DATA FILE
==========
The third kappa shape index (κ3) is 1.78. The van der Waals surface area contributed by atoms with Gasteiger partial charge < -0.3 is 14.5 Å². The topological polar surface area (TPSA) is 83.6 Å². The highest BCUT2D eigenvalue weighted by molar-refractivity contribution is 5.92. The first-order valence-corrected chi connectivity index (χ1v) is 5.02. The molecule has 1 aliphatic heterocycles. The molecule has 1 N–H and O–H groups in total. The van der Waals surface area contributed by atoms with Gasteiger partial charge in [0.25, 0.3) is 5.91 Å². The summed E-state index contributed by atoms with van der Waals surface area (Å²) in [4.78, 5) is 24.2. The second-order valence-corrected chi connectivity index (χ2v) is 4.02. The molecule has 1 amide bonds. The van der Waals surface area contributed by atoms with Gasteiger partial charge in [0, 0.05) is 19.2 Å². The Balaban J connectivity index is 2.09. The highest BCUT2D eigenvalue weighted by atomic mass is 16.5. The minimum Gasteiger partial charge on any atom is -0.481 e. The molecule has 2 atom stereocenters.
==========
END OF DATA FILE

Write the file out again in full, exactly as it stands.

The third kappa shape index (κ3) is 1.78. The van der Waals surface area contributed by atoms with Gasteiger partial charge < -0.3 is 14.5 Å². The topological polar surface area (TPSA) is 83.6 Å². The highest BCUT2D eigenvalue weighted by molar-refractivity contribution is 5.92. The first-order valence-corrected chi connectivity index (χ1v) is 5.02. The molecule has 1 aliphatic heterocycles. The molecule has 1 N–H and O–H groups in total. The van der Waals surface area contributed by atoms with Gasteiger partial charge in [0.25, 0.3) is 5.91 Å². The summed E-state index contributed by atoms with van der Waals surface area (Å²) in [4.78, 5) is 24.2. The second-order valence-corrected chi connectivity index (χ2v) is 4.02. The molecule has 1 amide bonds. The van der Waals surface area contributed by atoms with Gasteiger partial charge in [0, 0.05) is 19.2 Å². The Balaban J connectivity index is 2.09. The highest BCUT2D eigenvalue weighted by atomic mass is 16.5. The minimum Gasteiger partial charge on any atom is -0.481 e. The molecule has 2 atom stereocenters.